BRUSSELS (Reuters) – The auto industry faces further consolidation and jobs will migrate to lower-cost countries as companies struggle to develop cleaner vehicles in an economic downturn, European Auto Industry (ACEA) President Mike Manley said on Wednesday.
Tighter emission rules introduced in the wake of Volkswagen’s <VOWG_p.DE> diesel pollution cheating scandal are forcing carmakers to cut average fleet emissions of carbon dioxide to 95 grams per kilometer in 2021, from an average 118.5 grams per kilometer in 2017.
The investments in low-emission powertrains are being made at a time when European passenger car sales are set to drop by 2% this year after six consecutive years of growth, so carmakers will have to cut cost to offset the expense, Manley told reporters in Brussels.
“There will be a migration of jobs to lower-cost countries,” Manley said, explaining that the cost of low-emission hybrid and electric powertrains are higher than those for combustion engine variants. “This needs to be rebalanced,” Manley said.
Carmakers and suppliers will need to make greater use of lower-cost manufacturing locations and seek broader partnerships to share the costs of the investment.
“We want to ensure a thriving industry. This will require some consolidation,” Manley said. “People are looking more rationally at regional requirements and regional scale. In terms of number of carmakers that survive, your guess is as good as mine.”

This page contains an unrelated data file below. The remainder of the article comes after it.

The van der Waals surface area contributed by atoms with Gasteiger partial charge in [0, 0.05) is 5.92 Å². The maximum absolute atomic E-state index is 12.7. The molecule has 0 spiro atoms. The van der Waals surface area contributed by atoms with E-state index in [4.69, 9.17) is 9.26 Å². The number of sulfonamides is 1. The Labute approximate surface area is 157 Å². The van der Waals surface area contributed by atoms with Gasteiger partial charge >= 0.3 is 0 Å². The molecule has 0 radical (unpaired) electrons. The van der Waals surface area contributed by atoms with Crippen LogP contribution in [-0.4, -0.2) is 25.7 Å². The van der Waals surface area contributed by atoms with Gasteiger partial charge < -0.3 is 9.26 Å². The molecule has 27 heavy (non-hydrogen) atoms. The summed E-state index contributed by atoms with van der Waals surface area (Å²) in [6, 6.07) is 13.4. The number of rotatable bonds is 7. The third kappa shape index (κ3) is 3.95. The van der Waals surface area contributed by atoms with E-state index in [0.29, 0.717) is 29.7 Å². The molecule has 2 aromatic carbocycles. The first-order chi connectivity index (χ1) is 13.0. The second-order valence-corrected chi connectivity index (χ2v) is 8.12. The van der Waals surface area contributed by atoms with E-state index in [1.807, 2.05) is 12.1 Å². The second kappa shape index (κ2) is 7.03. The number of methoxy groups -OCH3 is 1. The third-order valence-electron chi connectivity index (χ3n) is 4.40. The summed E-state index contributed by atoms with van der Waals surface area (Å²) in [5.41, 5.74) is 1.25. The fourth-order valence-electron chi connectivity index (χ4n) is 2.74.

The European Union’s Green Deal should be used to strengthen the EU’s industrial base and the global competitiveness of its automobile industry.
Any efforts to shift towards a carbon-neutral economy need to be carefully thought through and reviewed. “There will be unintended consequences. Employment is an example,” he said, explaining that electric cars take less time to assemble than combustion-engined equivalents.
“The transition to carbon neutrality must be well managed, taking into account social and economic dimensions. Mobility must remain affordable for all European citizens, regardless of where they live or their financial means,” Manley said.
Manley called for an EU-wide network of charging points and refuelling stations for both passenger and commercial vehicles.
(Reporting by Marine Strauss and Edward Taylor; editing by Nick Macfie)